This case study discusses an instruction exercise using legislative staff memoranda from congressional archives in graduate and undergraduate courses to teach civic knowledge, particularly the legislative function of the U.S. Congress and the legislative process. In 1997, the Children's Health Insurance Program (CHIP) was signed into law, making it the largest federal investment in children's health care since the creation of Medicaid in 1965. Senator Jay Rockefeller was a key sponsor of the legislation. The legislative staff memoranda preserved in his archives at West Virginia University Libraries offer a unique, behind-the-scenes vantage of how the policy developed in Congress and was later implemented in the states.
This case study includes the exercise questions and opening and closing assessments that can be adapted for use with other political and legislative archives. To use the CHIP memos and exercise in an instruction session, please contact the Assistant Curator.
This lesson introduces students to congressional and political archives while investigating the causes, responses, and effects of the 1985 West Virginia Election Day flood. Students will use materials from the archives of Senator Robert C. Byrd, Congressman Harley O. Staggers Jr., and Governor Arch Moore Jr. to develop an understanding of the state and federal responses to the flood, the impacts of the flood in the context of policy and budget creation, and the connections and differences between the 1985 and 2016 floods.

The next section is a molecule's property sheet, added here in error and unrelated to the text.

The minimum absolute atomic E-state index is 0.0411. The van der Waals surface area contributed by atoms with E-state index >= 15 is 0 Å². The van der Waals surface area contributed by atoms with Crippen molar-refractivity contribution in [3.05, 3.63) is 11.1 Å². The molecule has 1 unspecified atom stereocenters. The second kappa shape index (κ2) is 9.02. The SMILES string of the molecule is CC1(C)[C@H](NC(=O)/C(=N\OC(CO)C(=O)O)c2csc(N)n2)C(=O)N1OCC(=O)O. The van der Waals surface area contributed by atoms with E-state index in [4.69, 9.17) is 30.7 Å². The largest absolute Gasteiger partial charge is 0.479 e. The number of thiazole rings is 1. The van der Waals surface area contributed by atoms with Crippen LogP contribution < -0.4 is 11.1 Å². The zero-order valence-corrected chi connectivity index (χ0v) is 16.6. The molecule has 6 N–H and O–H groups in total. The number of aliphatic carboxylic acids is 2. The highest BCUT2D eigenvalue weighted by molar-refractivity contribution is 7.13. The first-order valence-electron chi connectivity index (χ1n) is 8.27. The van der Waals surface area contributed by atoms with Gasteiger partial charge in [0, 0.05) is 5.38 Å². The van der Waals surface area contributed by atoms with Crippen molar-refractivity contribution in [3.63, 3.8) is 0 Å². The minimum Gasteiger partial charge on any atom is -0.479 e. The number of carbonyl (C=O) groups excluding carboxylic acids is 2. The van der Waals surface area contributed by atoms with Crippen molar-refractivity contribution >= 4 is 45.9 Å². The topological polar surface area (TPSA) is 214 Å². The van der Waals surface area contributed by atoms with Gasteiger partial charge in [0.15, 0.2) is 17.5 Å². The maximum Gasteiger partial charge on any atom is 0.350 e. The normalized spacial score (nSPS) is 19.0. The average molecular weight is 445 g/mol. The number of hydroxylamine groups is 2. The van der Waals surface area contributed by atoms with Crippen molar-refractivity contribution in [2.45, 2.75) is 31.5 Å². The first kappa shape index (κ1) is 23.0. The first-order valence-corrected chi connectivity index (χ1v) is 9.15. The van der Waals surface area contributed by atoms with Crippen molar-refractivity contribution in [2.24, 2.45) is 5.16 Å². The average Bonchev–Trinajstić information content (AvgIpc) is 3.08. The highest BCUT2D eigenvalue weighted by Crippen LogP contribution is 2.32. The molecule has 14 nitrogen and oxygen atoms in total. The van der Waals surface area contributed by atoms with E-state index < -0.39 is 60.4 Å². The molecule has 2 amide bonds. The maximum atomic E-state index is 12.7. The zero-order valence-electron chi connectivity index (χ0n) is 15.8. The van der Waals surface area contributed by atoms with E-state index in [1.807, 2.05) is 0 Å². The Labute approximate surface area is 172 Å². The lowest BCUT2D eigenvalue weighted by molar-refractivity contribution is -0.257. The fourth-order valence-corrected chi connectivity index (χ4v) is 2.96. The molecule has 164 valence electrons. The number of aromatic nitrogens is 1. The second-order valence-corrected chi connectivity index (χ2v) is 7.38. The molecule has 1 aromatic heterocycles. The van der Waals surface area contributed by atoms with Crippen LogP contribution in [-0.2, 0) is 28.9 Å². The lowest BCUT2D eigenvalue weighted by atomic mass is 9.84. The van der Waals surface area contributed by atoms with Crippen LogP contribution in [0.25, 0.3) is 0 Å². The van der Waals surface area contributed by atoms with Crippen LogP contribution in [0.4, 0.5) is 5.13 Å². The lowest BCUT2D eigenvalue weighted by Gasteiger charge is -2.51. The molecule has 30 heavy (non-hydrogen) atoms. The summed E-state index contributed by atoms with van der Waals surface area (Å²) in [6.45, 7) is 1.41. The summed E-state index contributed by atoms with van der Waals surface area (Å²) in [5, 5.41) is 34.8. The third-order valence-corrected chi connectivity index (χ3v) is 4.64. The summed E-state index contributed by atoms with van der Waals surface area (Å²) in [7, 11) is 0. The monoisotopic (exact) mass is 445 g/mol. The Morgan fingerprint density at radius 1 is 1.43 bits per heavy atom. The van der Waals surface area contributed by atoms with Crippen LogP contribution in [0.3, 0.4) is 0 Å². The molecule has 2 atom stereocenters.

It was originally developed for the 2017 West Virginia Summer Policy Institute by the West Virginia & Regional History Center and the Robert C. Byrd for Congressional History and Education.
The lesson, "Congress, the Great Society in the 1960s, and Today", studies legislation passed in response to President Lyndon Baines Johnson's call for America to become a "Great Society." Students will detail the President's vision, summarize its historic context, and explain the ways in which Congress responded. This lesson plan is designed to assist teachers with using primary source materials to integrate Congress into history, government and civics classes. It is suitable for students in junior high, high school, and undergraduate programs. The lesson uses The Great Society Congress exhibit created by the Association of Centers for the Study of Congress (ACSC). The WVU Libraries is a member of the ACSC.